Great wildlife photography comes from the heart and not the head, but one important step in achieving that great image is having the right gear for the job. This does not mean you have to own the most expensive or the latest equipment to take good wildlife photographs, but you must have a thorough knowledge of the right kit for the right situation - and how to use it properly.

The camera equipment is merely the tool used to achieve the image you desire.

 

Here are a few tips to get you started in wildlife photography:

 

  • Never harass wildlife - abide by the Code of Ethics for nature and wildlife photography and viewing.
  • Always be alert. Know what's around you and educate yourself on what safety precautions you may need to take.
  • Know your camera. If you have to search and fiddle with the controls, you'll miss the shot. If your camera has manual features, you'll be pleasantly surprised by the difference it makes using them instead of its automatic ones.
  • When you get to a location, examine what's around you. Though you may have stopped for that heron you saw earlier, there may be a magnificently colored worm at your feet. Yes indeed, worm are wildlife too!
  • Wait for natural action. Be very patient and you'll be rewarded with stunning opportunities.
  • Focus on the animal's eyes when possible. If they are sharp, then the entire image is more pleasant to view.
  • Shoot when the sun's angle isn't straight overhead and harsh. Morning and early evening light are much more pleasant and reveal more of the subject's texture.
  • Remember that many compact digital cameras have a lag time between the depressing of the shutter-release button and the actual release of the shutter. Work around this unique challenge by practicing on moving subjects and anticipating the action.
  • Another approach, if you have burst mode, is to simply hold down the shutter-release button and take a series of shots. With luck, you'll have captured the action you wanted.
  • Take advantage of the optical zoom capabilities of your compact digital camera but IGNORE the digital zoom feature which merely enlarges pixels - turning them into unsightly "boulders."
  • Don't use flash. If you're far from your subject, the flash won't be of any use. If you're too close to your subject, you risk startling it and being injured yourself.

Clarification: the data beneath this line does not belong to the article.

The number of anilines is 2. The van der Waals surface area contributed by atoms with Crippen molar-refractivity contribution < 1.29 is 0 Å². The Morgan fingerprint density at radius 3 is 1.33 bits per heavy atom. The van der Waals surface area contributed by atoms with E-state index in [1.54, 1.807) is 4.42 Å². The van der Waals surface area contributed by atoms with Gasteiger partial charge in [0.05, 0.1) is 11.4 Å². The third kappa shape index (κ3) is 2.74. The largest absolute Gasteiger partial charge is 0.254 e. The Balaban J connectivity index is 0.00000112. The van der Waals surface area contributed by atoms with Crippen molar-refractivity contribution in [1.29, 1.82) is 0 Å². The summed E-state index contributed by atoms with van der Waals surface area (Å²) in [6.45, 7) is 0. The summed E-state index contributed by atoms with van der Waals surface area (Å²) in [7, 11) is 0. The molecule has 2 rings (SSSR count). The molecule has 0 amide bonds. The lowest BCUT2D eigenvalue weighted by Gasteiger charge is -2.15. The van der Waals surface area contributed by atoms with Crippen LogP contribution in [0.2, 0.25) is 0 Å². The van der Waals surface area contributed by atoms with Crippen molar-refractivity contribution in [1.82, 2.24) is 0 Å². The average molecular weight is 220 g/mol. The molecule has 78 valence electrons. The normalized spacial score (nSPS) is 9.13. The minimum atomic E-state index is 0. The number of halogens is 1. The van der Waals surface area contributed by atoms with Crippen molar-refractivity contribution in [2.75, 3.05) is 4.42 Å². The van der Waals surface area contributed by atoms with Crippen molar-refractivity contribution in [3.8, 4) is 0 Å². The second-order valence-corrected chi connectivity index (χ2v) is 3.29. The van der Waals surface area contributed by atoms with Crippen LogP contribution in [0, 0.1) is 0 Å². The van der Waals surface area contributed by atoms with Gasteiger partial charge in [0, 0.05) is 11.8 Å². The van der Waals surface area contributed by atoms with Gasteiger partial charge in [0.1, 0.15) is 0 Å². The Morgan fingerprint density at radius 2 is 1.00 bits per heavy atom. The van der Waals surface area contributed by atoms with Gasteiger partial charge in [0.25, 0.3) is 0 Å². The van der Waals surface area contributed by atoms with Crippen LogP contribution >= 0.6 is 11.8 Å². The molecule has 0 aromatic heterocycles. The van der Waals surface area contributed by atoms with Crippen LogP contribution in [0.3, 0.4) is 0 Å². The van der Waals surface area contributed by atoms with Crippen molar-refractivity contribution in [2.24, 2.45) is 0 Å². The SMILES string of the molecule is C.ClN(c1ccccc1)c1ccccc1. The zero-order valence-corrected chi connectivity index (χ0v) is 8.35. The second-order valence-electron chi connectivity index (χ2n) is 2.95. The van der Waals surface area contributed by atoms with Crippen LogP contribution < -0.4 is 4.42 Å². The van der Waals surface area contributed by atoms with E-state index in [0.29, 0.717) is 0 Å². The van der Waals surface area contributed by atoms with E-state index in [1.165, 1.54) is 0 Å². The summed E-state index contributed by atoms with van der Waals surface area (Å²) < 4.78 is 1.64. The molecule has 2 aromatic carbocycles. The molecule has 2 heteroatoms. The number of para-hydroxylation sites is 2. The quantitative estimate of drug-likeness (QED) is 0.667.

• Don't feel compelled to have your subject fill your frame. Instead ,include components of the animal's habitat thereby adding another layer of interest to the story your photograph will tell.
  • If possible, select your shutter speed manually rather than using automatic mode. You'll want to be flexible. A running herd shot with a slower shutter speed made while panning produces breathtaking results. You'll want to use a tripod for this.
  • Experiment with depth-of-field. An equally powerful statement can be made using a deep depth-of-focus as with a short depth-of-focus. It's entirely dependent on what elements you've framed in your foreground, midground and background.
  • Animals are not unlike high-energy toddlers…neither stay in one place for very long so be prepared. Never chase them but move cautiously, slowly and smoothly.
  • ALWAYS stay the recommended distance from any wildlife especially when trying to capture them with your camera.
  • Become familiar with the habits of different species. Enrich your understanding of what they are doing and where you might look for them.
  • Try to be level with the critter. This may require a level of athleticism, particularly if you're photographing a centipede. Remember, dirt is your pal!
  • Go outside on "bad" weather days. Some of the most interesting wildlife photography images are captured during inclement weather.

 

Hopefully these tips will help you with your chosen photography field. They are by no means the be all and end all but just a little pointer to help you on your way to becoming a better wildlife photographer.